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Thread: Title IV loans

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    CaribPA is offline Newbie 510 points
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    Title IV loans

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    Does anyone know if Saint Matthew's has ever been eligible for Title IV loans? Thanks

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    sansom is offline Newbie 510 points
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    please tell me how you went from being a graduated MD to becoming a PA? Do you get any credit for the courses?

    I have my MD, did a year of residency, burned out and just want to work. I'm also img so cannot get a medical license. Hope to hear from you soon, thank you.

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    CaribPA is offline Newbie 510 points
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    Quote Originally Posted by sansom View Post
    please tell me how you went from being a graduated MD to becoming a PA? Do you get any credit for the courses?

    I have my MD, did a year of residency, burned out and just want to work. I'm also img so cannot get a medical license. Hope to hear from you soon, thank you.
    You have to do the whole program like anyone else, in my program, it is 28 months long. You also must have prerequisites to get accepted. PA school is getting really competitive nowadays. Being an IMG has no benefit in getting accepted, in fact, it may put you at a disadvantage as many PA programs are aware that you use PA school as a back up, so you need to be very humble and in the personal statement, you need to convince them that you really want to be a PA. The only advantage that you will is AFTER you get accepted, you will not need to study much because you already know the materials, much more than your classmates, so PA school is a piece of cake for.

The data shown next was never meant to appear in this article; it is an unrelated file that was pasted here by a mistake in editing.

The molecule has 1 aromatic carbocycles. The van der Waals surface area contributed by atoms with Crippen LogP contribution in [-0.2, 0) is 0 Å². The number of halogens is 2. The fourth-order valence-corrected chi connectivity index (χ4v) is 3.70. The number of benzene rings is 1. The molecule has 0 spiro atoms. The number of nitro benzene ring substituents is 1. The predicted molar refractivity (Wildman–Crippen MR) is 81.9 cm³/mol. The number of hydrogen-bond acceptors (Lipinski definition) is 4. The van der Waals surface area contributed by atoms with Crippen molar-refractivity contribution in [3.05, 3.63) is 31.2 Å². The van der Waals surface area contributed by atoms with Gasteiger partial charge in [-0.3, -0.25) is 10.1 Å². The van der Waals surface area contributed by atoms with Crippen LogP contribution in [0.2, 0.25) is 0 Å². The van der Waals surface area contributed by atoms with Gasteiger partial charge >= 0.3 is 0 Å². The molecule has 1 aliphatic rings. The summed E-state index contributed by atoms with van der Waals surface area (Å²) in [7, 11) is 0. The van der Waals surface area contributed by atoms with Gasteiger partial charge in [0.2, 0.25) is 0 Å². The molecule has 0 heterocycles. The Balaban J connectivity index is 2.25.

What do you mean by you did a year of residency? Did you do the residency in the US but quit because you got burned out?

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    sansom is offline Newbie 510 points
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    yes I did one year of residency and quit. the quality of life I had was just not worth it. it is over the top training and PA's really do the same thing when it comes to primary care. i dont know why anyone would go from pa to md. I understand the fulfillment of the ego when it comes to being called doctor, but being a pa is a fine place to be in life without the suffering, literally, of a medical residency. it's really that bad.
    thank you for replying so quickly, i cannot take anymore schooling.

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    lkb
    lkb is offline Junior Member 510 points
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    Sansom, you could have applied for a license in Wisconsin after one year of residency. Although, you would still have problems with jobs and insurance because you are not board certified. After going so far, I am sorry to hear that you gave up. Good luck getting in a PA program.

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    CaribPA is offline Newbie 510 points
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    Quote Originally Posted by sansom View Post
    yes I did one year of residency and quit. the quality of life I had was just not worth it. it is over the top training and PA's really do the same thing when it comes to primary care. i dont know why anyone would go from pa to md. I understand the fulfillment of the ego when it comes to being called doctor, but being a pa is a fine place to be in life without the suffering, literally, of a medical residency. it's really that bad.